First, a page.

8 against "Strah" or not. I didn't hear him say -- I didn't hear him
9 object. He was just trying to find out what words were used. But then he
10 tried to find out whether the expert witness might have had a wrong
11 opinion, whoever were to be blamed for that, but a wrong understanding of
12 what the report of Dr. Turner was about. This is how I understood that.
13 And I do not understand what -- why it is at this moment necessary, it
14 becomes first of all quite clear from the testimony the way the expert
15 witness proceeded in preparing his report. And you introduced a few
16 things that are, as far as I understood the position of the Prosecution,
17 were not said nor intended. So I think we could have just continued
18 without this intervention but -- yes.
19 But Judge Nieto-Navia would have a question for you.
20 JUDGE NIETO-NAVIA: I will request to Mr. Piletta-Zanin to read
21 the Serbian translation of Turner's report, the sentence. And I will ask
22 the -- I will ask the interpreters not to translate that.
23 The second time -- you should read that twice, please.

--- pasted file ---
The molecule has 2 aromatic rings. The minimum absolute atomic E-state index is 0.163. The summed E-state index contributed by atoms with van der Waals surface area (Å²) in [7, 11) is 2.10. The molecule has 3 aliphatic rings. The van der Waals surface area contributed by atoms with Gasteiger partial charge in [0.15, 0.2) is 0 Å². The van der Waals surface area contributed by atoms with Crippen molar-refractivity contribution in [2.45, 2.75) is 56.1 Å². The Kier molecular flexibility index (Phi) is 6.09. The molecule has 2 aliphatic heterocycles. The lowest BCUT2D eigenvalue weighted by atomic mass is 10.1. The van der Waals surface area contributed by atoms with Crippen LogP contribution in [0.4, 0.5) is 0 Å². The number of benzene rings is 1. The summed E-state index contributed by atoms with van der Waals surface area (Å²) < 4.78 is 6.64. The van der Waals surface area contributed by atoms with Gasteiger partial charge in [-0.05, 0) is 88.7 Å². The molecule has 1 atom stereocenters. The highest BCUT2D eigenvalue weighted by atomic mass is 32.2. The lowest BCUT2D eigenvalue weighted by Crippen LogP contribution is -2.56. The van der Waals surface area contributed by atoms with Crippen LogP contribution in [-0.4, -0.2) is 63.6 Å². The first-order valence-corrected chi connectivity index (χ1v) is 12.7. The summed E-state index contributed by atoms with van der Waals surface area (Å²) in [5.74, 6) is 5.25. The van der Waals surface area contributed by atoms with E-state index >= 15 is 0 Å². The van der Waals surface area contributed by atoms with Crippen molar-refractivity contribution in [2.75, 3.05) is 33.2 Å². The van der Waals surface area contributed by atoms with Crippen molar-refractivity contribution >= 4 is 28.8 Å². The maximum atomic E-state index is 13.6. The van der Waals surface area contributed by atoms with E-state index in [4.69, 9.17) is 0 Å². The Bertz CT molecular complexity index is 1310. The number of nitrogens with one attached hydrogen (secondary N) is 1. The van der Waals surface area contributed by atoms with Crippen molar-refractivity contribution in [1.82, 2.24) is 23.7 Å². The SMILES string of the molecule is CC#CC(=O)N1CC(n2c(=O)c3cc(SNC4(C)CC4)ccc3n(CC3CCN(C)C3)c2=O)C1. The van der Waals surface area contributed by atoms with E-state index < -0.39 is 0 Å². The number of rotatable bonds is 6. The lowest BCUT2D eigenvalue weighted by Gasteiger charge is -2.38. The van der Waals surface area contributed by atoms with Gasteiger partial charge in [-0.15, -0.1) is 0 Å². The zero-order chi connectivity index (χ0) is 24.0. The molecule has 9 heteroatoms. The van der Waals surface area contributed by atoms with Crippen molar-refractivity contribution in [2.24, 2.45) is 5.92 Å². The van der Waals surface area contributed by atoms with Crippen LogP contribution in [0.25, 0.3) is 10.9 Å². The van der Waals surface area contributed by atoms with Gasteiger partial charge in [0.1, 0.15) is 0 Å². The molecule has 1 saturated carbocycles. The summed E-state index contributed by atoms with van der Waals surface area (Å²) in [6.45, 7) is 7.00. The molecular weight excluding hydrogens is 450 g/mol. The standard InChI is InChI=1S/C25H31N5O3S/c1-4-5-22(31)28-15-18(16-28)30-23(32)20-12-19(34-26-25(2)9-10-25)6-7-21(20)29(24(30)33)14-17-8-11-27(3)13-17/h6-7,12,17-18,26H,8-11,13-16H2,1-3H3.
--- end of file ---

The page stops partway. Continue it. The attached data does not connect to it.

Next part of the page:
24 The second time you can interpret that. Just to check -- I am
25 checking, page 2 of the Serb original report of Mr. Kuljic.
12 Blank page inserted to ensure pagination corresponds between the French and
13 English transcripts.
1 MR. PILETTA-ZANIN: [Interpretation] Mr. President, I should be
2 happy to do that, but I apologise to everybody for my pronunciation of
3 Serbian. But I'm happy to do that it.
4 I understand first you want me to read first point 2.1, which
5 Mr. Kuljic quotes. Is that it?
6 JUDGE NIETO-NAVIA: No, no. I would like you -- Mr. Kuljic is
7 quoting something from Turner's report. I would like you to read, or
8 Ms. Pilipovic if you want, the quoted sentence in the Turner's translation
9 in Serb. That's what I would like. I have here page 2 of the Serbian
10 report. What I would like is to check that. I don't speak Serb, of
11 course. So if you read slowly, I can follow that.
12 MR. PILETTA-ZANIN: [Interpretation] I should be happy to do that.
13 And I quote, Mr. President, the last sentence of item 3 of the
14 Turner report translated into the Serbian by the Prosecution, 03054237 is
15 its ERN number, and 38. Now I'm quoting in Serbian. And we shall not